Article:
On a baking hot day at the California State Fair, as the smell of sweat and old Subway sandwiches commingled in the racing paddock, officials crowned the first US national drone-racing champion. That man was Australian.
Chad Nowak of Brisbane, won all three events at the competition. He won the individual time trial, was on the winning team time trial squad, and won the freestyle trick event.
The sport of first-person view (FPV) drone racing is still in its infancy. It involves small, custom-built drones with cameras attached to them that broadcast video feeds back to specially-designed goggles that allow pilots to see what the drones see. The drones are fast and nimble, and can hit speeds nearing 70 mph.
Part of the reason for the competition was to bring together racers, enthusiasts, vendors and manufacturers from across the world to forge connections as the sport grows. As the Drone Nationals’ website put it:
For the inaugural US race, we want to accelerate the spirit of international competition and camaraderie so please come race with us. It will most likely be the only time that you can race as a non resident or citizen.
Roughly 120 racers competed in Thursday’s time trials and Friday’s seeded races, and a smaller group took part in the freestyle event—all of which were riddled with technical glitches. Some racers struggled to get their drones into the air; others weren’t able to get reliable video footage back to their goggles.
Nowak put his win down to the fact that he had a reliable video feed throughout the competition. He told Quartz he hadn’t gone into the competition expecting to win—his goal had been “just staying airborne.”
Nowak had only been racing FPV drones for about a year prior to the event, but had been piloting other radio-controlled devices for about a decade. Like many of the racers Quartz spoke to during the competition, Nowak had found flying drones fun, but it really clicked when he first flew a drone with a first-person camera. “It’s like a whole different world,” he said of the feeling of flying through FPV goggles.
Carlos Puertolas, also known as Charpu, who is arguably one of the best FPV pilots in the world, didn’t qualify for the time-trial finals, and crashed quickly during the freestyle event. But he left the event in the evening smiling and laughing with a group of racers, including Nowak.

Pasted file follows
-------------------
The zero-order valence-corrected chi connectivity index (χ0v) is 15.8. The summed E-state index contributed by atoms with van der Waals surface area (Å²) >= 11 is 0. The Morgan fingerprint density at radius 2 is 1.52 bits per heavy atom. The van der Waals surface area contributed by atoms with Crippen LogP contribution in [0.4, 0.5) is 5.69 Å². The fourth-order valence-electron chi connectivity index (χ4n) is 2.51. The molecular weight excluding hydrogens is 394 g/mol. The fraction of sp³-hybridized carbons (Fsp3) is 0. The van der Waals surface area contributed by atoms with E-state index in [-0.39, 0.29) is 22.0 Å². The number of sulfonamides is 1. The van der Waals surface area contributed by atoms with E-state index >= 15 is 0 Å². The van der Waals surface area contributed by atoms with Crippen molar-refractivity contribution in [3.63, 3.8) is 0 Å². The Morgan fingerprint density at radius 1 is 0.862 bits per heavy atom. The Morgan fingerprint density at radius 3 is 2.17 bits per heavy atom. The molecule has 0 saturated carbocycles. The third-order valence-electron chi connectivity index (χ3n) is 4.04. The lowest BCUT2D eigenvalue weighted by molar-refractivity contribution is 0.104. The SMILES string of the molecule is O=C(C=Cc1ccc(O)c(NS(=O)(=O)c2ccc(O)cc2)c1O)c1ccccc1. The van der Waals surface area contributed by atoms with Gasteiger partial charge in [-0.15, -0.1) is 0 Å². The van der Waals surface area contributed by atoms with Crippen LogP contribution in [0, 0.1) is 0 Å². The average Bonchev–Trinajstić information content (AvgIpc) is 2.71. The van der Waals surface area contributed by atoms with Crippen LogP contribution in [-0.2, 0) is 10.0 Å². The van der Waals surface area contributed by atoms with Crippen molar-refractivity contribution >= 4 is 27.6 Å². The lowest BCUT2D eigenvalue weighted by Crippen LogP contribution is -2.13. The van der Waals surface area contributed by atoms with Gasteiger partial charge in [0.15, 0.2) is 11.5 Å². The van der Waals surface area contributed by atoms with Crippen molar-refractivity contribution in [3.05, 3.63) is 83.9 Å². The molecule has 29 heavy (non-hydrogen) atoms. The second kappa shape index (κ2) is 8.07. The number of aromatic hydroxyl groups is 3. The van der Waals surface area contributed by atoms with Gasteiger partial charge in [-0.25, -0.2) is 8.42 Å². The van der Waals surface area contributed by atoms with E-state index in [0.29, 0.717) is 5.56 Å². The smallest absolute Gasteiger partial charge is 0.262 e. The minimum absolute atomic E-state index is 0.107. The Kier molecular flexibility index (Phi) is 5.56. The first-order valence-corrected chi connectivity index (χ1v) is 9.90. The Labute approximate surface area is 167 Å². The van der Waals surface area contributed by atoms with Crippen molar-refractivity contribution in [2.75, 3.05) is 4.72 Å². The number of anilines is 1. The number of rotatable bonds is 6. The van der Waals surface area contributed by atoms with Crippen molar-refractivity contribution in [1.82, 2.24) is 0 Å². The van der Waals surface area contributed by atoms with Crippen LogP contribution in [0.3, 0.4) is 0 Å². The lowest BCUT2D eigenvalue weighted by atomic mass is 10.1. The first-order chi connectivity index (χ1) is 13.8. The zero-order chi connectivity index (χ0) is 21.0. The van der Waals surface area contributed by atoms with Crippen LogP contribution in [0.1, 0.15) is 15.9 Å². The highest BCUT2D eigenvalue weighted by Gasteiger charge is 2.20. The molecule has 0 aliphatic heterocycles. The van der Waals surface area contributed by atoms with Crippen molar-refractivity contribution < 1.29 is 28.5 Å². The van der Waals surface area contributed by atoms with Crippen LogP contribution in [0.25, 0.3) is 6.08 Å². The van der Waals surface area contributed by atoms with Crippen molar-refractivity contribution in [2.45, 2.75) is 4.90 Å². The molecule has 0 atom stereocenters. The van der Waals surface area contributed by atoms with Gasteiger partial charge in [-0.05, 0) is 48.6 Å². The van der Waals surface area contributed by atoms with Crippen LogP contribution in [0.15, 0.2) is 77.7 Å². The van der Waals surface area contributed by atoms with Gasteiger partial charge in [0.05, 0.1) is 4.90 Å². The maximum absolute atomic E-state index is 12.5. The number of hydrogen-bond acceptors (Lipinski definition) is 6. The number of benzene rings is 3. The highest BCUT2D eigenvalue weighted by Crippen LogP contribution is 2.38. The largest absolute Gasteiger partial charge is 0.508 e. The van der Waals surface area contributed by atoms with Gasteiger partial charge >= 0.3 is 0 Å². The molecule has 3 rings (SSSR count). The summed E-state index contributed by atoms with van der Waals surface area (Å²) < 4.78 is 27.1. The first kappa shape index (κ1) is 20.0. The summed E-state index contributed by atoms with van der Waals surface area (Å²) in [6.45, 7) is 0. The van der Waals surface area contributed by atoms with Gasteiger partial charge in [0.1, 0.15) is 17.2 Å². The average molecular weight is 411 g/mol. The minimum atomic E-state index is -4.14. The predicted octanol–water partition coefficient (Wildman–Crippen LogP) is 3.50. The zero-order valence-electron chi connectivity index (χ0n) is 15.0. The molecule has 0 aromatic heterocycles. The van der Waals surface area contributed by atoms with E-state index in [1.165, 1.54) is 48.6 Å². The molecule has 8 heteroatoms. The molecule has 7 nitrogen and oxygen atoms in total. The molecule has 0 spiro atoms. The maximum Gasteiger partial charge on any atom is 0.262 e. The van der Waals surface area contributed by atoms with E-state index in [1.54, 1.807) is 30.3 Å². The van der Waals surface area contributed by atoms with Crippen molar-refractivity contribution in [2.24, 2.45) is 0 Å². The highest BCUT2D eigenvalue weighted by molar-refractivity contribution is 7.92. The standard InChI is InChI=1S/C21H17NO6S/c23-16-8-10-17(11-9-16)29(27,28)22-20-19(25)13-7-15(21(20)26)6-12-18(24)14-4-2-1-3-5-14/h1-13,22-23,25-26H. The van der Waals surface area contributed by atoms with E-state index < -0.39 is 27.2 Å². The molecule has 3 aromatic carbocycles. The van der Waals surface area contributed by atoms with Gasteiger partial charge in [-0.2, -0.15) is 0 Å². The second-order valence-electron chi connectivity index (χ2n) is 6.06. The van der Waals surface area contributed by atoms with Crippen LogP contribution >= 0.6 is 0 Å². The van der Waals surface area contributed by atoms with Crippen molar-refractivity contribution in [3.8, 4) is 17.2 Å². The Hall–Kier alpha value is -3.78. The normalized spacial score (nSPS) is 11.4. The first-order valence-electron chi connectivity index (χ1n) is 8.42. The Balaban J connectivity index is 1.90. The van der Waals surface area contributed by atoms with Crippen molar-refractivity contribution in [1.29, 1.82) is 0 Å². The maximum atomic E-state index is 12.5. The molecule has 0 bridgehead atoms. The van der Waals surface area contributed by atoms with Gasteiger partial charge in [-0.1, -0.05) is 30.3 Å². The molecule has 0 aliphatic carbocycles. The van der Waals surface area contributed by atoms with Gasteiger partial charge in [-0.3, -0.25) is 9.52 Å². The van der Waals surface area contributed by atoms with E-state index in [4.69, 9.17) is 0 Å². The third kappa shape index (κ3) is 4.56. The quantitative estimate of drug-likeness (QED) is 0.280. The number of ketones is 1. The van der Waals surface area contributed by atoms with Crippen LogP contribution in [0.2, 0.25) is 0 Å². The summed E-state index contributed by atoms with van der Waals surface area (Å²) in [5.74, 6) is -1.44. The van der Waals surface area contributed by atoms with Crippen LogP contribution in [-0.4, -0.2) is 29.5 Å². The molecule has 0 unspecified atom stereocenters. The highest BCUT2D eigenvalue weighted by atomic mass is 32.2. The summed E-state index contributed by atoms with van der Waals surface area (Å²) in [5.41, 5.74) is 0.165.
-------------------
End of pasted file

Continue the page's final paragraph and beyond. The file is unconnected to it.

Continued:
Tommy Tibajia, whose racing nickname is UmmaGawd, crashed almost immediately during the freestyle event. But he was cheered on by his peers, and when he retrieved his drone, he smiled and said: “that was the best 10 seconds of my life.”
There were only about 60 people in the stands on a second straight day of 100-degree weather, including, at one point, the California State Fair’s mascot. The first two fans—sitting alone on Bonney Field’s baking steel bleachers at 9am—were Don Fuller and Larry Alver. They’d traveled about 35 miles to attend the event. Fuller owned a drone, and brought his friend along to watch the nationals. Fuller said he was enjoying the event, and although the two were alone in the stands, believed there are “too many people interested” in the sport for it to not take off. Roughly 1,000 people were watching the event’s livestream at any given point on Friday, competition organizer Scot Refsland said.
One Reddit user, chatting about the event on the /r/FPV page, summed up the event’s issues as the sport attempts to grow: “My first thought: ‘wow we live in amazing times.’ My second: ‘man that’s kind of a crappy feed.'”
Refsland said that despite hitches, he was happy with how the inaugural event transpired. “Safety was perfect,” he said. Refsland said the nationals will be back next year, although not necessarily at the California State Fair, which has right of first refusal on next year’s event. Nowak said if he could find a way to get back—and the organizers let a non-American back in next year—he would return to defend his title.
Although Nowak said it would be great if someone could pay him to be a full-time drone racer, he admitted that FPV racing isn’t yet about winning titles. “If it’s not fun, what’re you doing it for?”